Showing posts from September, 2014

The Perot Theater

I don't often get an opportunity to write about a haunted location in my hometown of Texarkana, Texas, but I'm happy to introduce you to The Perot Theater. Originally the Saenger Theatre, it was built in 1924 and was designed by Emil Weil. It came with a price tag of $300,000, taking 17 months to complete.

The Saenger officially opened its doors on November 18, 1924; the first production was “Foot Loose”, starring Margaret Anglin and William Faversham. Over a 15 year span, the grand Italian Renaissance building hosted many performers including John Drew Barrymore, Will Rogers, Annie Oakley and Douglas Fairbanks. The plays and silent movies attracted many patrons until 1931 when it was purchased by the Paramount-Public Corp and renamed as the “Paramount”.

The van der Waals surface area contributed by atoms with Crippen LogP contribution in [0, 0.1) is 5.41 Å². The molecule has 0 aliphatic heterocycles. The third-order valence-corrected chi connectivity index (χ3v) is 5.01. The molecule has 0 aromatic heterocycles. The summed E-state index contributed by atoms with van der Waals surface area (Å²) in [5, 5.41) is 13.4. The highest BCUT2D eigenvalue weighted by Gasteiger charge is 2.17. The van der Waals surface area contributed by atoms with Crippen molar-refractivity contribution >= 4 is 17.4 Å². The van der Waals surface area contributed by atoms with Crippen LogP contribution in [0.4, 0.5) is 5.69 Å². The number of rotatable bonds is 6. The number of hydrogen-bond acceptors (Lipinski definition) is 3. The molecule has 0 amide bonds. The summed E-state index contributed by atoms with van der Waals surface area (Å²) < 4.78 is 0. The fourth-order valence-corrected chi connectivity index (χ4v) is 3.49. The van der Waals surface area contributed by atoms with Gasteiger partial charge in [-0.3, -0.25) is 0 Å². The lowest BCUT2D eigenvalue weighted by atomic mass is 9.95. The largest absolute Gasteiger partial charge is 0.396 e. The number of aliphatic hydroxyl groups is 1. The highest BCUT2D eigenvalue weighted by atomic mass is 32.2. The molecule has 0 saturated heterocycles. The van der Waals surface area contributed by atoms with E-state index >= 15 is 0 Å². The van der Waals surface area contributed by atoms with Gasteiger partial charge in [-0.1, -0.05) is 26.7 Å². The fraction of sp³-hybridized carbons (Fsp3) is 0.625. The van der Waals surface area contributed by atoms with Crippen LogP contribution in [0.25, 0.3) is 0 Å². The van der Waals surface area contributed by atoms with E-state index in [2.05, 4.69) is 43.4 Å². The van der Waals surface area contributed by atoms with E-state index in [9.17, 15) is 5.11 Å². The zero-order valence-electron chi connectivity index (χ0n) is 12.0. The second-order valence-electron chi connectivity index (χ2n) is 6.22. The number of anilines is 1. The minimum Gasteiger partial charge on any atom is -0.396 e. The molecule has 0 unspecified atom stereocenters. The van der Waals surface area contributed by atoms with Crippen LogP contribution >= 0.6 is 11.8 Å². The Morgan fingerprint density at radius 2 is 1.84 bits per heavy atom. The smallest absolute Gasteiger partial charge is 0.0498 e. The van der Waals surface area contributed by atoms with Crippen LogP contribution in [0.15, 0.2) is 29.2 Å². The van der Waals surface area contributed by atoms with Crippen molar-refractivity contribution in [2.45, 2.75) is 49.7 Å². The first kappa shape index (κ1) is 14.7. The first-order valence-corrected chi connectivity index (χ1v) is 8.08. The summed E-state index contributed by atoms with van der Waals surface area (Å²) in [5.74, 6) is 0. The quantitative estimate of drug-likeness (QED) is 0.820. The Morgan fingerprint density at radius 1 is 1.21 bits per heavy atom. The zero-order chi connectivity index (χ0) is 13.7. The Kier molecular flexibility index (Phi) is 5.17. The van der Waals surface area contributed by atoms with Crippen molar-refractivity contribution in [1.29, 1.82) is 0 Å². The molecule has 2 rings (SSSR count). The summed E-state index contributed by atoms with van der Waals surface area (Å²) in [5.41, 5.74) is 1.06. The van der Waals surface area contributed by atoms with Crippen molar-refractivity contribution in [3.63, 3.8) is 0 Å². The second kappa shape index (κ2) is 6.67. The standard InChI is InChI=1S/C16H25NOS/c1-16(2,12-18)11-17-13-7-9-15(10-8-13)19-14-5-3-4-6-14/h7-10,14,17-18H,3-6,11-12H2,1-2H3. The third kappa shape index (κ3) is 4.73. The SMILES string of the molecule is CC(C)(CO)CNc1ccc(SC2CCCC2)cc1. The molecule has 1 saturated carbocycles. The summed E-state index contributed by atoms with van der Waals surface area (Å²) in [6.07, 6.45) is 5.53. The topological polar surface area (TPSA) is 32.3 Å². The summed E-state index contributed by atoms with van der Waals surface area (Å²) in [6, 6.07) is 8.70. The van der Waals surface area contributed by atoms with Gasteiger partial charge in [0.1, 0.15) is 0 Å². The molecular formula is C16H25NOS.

It offered many premieres including  "Papa's Delicate Condition," with Jackie Gleason, "The Legend of Boggy Creek," and Charles Pierce's "Bootlegger." During World War II, Orson Welles rad…

Corpse Roads

Corpse roads were a means of transporting corpses from remote communities to cemeteries in parts of Europe. Many such roads have disappeared. In spirit lore, spirits, phantasms, wraiths, and fairies traveled the land along special routes. These such routes were believed to be straight and have something in common with ley lines. Mazes and labyrinths would hinder their movements. Spirits would fly along a direct course close to the ground. Any obstructions such as buildings, fences and walls were kept clear to avoid them. The roads would begin or end at cemeteries and thus believed to have similar characteristics to allow ghosts to thrive.

Corpses traveled along defined corpse roads to avoid their spirits returning to haunt the living. It was a widespread custom that the feet of the corpse be kept pointing away from the family home on its way to the cemetery. It was believed spirits could not cross running water. Often, corpses were taken over bridges in route to their burial.

Other be…